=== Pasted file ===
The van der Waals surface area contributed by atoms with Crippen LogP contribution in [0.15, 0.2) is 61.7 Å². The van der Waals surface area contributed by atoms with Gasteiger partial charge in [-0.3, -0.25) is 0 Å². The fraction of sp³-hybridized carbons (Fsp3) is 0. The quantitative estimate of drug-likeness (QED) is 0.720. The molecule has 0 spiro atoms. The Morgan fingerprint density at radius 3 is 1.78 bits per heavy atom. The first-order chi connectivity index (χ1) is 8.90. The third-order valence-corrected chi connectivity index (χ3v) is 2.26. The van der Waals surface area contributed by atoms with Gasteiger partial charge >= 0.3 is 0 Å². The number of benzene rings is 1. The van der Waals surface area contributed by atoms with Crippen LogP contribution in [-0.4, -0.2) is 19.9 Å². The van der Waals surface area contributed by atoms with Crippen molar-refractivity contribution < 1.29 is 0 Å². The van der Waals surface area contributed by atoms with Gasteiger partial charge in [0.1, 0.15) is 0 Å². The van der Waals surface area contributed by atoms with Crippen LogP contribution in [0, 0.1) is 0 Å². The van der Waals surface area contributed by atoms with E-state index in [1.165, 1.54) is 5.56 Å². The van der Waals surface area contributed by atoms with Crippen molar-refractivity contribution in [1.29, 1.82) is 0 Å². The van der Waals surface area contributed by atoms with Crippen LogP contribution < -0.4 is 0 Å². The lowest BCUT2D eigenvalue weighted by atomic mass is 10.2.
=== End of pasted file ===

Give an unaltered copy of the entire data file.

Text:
The van der Waals surface area contributed by atoms with Crippen LogP contribution in [0.15, 0.2) is 61.7 Å². The van der Waals surface area contributed by atoms with Gasteiger partial charge in [-0.3, -0.25) is 0 Å². The fraction of sp³-hybridized carbons (Fsp3) is 0. The quantitative estimate of drug-likeness (QED) is 0.720. The molecule has 0 spiro atoms. The Morgan fingerprint density at radius 3 is 1.78 bits per heavy atom. The first-order chi connectivity index (χ1) is 8.90. The third-order valence-corrected chi connectivity index (χ3v) is 2.26. The van der Waals surface area contributed by atoms with Gasteiger partial charge >= 0.3 is 0 Å². The number of benzene rings is 1. The van der Waals surface area contributed by atoms with Crippen LogP contribution in [-0.4, -0.2) is 19.9 Å². The van der Waals surface area contributed by atoms with Crippen molar-refractivity contribution < 1.29 is 0 Å². The van der Waals surface area contributed by atoms with Gasteiger partial charge in [0.1, 0.15) is 0 Å². The van der Waals surface area contributed by atoms with Crippen LogP contribution in [0, 0.1) is 0 Å². The van der Waals surface area contributed by atoms with E-state index in [1.165, 1.54) is 5.56 Å². The van der Waals surface area contributed by atoms with Crippen molar-refractivity contribution in [1.29, 1.82) is 0 Å². The van der Waals surface area contributed by atoms with Crippen LogP contribution < -0.4 is 0 Å². The lowest BCUT2D eigenvalue weighted by atomic mass is 10.2.